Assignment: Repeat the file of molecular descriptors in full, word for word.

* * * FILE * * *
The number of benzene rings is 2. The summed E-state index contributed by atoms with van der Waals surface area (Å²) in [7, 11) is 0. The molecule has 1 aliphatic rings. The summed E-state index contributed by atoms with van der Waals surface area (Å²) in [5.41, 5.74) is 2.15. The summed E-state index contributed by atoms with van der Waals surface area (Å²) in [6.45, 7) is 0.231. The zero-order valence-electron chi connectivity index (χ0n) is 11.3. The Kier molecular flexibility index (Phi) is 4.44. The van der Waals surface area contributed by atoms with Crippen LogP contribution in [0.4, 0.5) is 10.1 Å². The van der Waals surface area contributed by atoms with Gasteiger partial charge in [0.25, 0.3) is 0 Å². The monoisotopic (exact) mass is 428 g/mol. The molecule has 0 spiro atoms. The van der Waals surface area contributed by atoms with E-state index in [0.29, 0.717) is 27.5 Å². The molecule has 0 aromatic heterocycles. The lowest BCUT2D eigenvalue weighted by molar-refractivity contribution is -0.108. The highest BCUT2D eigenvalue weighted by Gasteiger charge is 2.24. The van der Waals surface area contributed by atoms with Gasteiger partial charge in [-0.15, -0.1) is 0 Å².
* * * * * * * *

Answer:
The number of benzene rings is 2. The summed E-state index contributed by atoms with van der Waals surface area (Å²) in [7, 11) is 0. The molecule has 1 aliphatic rings. The summed E-state index contributed by atoms with van der Waals surface area (Å²) in [5.41, 5.74) is 2.15. The summed E-state index contributed by atoms with van der Waals surface area (Å²) in [6.45, 7) is 0.231. The zero-order valence-electron chi connectivity index (χ0n) is 11.3. The Kier molecular flexibility index (Phi) is 4.44. The van der Waals surface area contributed by atoms with Crippen LogP contribution in [0.4, 0.5) is 10.1 Å². The van der Waals surface area contributed by atoms with Gasteiger partial charge in [0.25, 0.3) is 0 Å². The monoisotopic (exact) mass is 428 g/mol. The molecule has 0 spiro atoms. The van der Waals surface area contributed by atoms with E-state index in [0.29, 0.717) is 27.5 Å². The molecule has 0 aromatic heterocycles. The lowest BCUT2D eigenvalue weighted by molar-refractivity contribution is -0.108. The highest BCUT2D eigenvalue weighted by Gasteiger charge is 2.24. The van der Waals surface area contributed by atoms with Gasteiger partial charge in [-0.15, -0.1) is 0 Å².